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. . . and Portable Serenity

Sunday, January 2, 2005; Page B02

Few industries are supposed to have more to look forward to than the travel industry. We hear that by the year 2020, the skies will be filled with gigantic double-decker airplanes, and everyone will be spending a sizable portion of their income and even their time going somewhere else.

Despite these predictions, my guess is that more and more of us will find the confidence to stay at home, and that after peaking around 2015, the leisure travel industry will go into gradual but terminal decline. Weeds will grow in the atriums of the world's big airports and vast concrete hotels will stand empty by azure shores. We will by then have grasped what is essential to successful travel: We will have understood that our deepest problems and anxieties are not resolved by transporting ourselves somewhere else.

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The prospect of a vacation can usually persuade even the most downcast that life is worth living. Aside from love, few events are anticipated more eagerly, or form the subject of more enriching daydreams, than our vacations. They seem to offer us perhaps our finest chance to achieve happiness outside the constraints of work. During the long working weeks, we can be vitally sustained by our dreams of going somewhere else, a place with better weather, more interesting customs and inspiring landscapes -- a place where it seems we stand a chance of finally being happy.

But of course the reality of travel seldom matches the daydreams. The tragicomic disappointments are well known: the sense of disorientation, the mid-afternoon despair, the arguments, the lethargy before ancient ruins. When we look at pictures of places we want to go and see (and imagine how happy we would be if only we were there), we are inclined to forget one crucial thing: that we will have to take ourselves along with us. That is, we won't just be in India/South Africa/Australia/Prague/Peru in a direct, unmediated way; we'll be there with ourselves, still imprisoned in our own bodies and minds -- with all the problems this entails.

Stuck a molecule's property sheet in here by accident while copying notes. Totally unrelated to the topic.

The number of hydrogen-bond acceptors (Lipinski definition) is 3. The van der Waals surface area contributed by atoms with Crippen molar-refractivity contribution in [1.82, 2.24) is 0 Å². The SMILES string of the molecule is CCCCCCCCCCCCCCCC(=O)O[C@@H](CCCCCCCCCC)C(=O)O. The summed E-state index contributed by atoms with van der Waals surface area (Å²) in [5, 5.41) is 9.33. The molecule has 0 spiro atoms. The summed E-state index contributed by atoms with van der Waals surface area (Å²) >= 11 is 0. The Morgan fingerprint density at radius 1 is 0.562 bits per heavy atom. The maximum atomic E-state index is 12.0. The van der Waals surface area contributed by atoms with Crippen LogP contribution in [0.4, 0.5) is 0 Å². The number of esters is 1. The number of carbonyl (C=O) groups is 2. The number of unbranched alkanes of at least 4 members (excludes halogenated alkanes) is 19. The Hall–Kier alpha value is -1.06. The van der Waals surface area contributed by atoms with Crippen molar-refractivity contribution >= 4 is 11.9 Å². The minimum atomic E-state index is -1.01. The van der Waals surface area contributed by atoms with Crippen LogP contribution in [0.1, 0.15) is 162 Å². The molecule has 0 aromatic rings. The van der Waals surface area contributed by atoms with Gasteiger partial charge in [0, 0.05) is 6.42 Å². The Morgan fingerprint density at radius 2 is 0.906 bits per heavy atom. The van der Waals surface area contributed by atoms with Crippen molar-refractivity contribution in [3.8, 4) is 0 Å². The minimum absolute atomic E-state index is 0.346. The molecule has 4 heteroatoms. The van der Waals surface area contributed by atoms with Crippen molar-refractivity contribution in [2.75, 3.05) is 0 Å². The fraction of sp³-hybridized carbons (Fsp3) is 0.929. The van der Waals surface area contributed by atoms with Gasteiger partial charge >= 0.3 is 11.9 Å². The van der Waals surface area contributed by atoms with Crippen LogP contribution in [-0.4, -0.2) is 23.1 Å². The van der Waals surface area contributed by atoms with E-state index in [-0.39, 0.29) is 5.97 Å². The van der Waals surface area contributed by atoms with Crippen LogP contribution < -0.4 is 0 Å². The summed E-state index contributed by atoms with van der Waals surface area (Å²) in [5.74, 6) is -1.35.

By 2020, we stand to recognize that our capacity to draw happiness from aesthetic or material goods is critically dependent on first satisfying a more important range of emotional or psychological needs, among them the need for understanding, for love, for self-expression and respect. We will not enjoy -- we are not able to enjoy -- sumptuous tropical gardens and attractive wooden beach huts when a relationship to which we are committed abruptly reveals itself to be suffused with incomprehension and resentment, or when we remember that our career is not heading in the direction we would like it to. The key ingredients of happiness remain stubbornly psychological.

The travel industry conspires to make us forget this essential truth. It promises us that happiness can be attained by changing the color of the sky. But no one was ever cheered up by a beautiful location for longer than about 15 minutes -- unless, that is, they were ready to be happy anyway.

By 2020, what will be essential to travel, if you must undertake it, is a calm heart and a satisfied mind, and an awareness that we cannot solve most of our ills by changing locations. For those who stay at home, Pascal's famous aphorism will be the guiding light: "The sole cause of man's unhappiness is that he does not know how to stay quietly in his room."

Author's e-mail:adb@netcomuk.co.uk

By Alain de Botton, the author of seven books, including "The Art of Travel" (Vintage), who lives in London.

© 2005 The Washington Post Company